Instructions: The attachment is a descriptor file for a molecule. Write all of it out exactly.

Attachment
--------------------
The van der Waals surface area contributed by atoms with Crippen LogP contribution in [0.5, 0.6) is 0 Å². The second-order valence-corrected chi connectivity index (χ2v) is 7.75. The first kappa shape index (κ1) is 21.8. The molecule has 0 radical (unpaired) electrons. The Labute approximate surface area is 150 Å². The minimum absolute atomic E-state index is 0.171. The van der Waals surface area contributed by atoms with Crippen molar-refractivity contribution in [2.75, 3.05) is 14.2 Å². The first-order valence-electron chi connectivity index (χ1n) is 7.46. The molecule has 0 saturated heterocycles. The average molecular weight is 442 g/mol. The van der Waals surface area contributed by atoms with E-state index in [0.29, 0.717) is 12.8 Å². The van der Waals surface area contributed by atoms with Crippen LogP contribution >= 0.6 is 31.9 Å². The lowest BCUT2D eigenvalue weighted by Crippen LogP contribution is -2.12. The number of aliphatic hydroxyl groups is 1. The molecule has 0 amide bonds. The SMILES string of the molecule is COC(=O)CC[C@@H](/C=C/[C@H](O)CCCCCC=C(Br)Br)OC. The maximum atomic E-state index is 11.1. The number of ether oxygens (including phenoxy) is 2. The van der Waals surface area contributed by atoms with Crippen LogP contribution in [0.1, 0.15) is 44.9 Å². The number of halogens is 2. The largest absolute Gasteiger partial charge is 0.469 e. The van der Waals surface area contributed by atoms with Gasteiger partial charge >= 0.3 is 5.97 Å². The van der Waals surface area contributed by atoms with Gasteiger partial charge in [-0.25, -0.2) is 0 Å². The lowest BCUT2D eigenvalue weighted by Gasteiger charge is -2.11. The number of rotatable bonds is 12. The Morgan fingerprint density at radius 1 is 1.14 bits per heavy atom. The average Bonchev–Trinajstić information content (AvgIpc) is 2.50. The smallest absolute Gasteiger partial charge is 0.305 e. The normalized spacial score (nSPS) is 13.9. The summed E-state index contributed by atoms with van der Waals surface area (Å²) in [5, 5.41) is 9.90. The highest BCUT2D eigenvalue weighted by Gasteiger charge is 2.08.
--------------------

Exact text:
The van der Waals surface area contributed by atoms with Crippen LogP contribution in [0.5, 0.6) is 0 Å². The second-order valence-corrected chi connectivity index (χ2v) is 7.75. The first kappa shape index (κ1) is 21.8. The molecule has 0 radical (unpaired) electrons. The Labute approximate surface area is 150 Å². The minimum absolute atomic E-state index is 0.171. The van der Waals surface area contributed by atoms with Crippen molar-refractivity contribution in [2.75, 3.05) is 14.2 Å². The first-order valence-electron chi connectivity index (χ1n) is 7.46. The molecule has 0 saturated heterocycles. The average molecular weight is 442 g/mol. The van der Waals surface area contributed by atoms with E-state index in [0.29, 0.717) is 12.8 Å². The van der Waals surface area contributed by atoms with Crippen LogP contribution >= 0.6 is 31.9 Å². The lowest BCUT2D eigenvalue weighted by Crippen LogP contribution is -2.12. The number of aliphatic hydroxyl groups is 1. The molecule has 0 amide bonds. The SMILES string of the molecule is COC(=O)CC[C@@H](/C=C/[C@H](O)CCCCCC=C(Br)Br)OC. The maximum atomic E-state index is 11.1. The number of ether oxygens (including phenoxy) is 2. The van der Waals surface area contributed by atoms with Crippen LogP contribution in [0.1, 0.15) is 44.9 Å². The number of halogens is 2. The largest absolute Gasteiger partial charge is 0.469 e. The van der Waals surface area contributed by atoms with Gasteiger partial charge >= 0.3 is 5.97 Å². The van der Waals surface area contributed by atoms with Gasteiger partial charge in [-0.25, -0.2) is 0 Å². The lowest BCUT2D eigenvalue weighted by Gasteiger charge is -2.11. The number of rotatable bonds is 12. The Morgan fingerprint density at radius 1 is 1.14 bits per heavy atom. The average Bonchev–Trinajstić information content (AvgIpc) is 2.50. The smallest absolute Gasteiger partial charge is 0.305 e. The normalized spacial score (nSPS) is 13.9. The summed E-state index contributed by atoms with van der Waals surface area (Å²) in [5, 5.41) is 9.90. The highest BCUT2D eigenvalue weighted by Gasteiger charge is 2.08.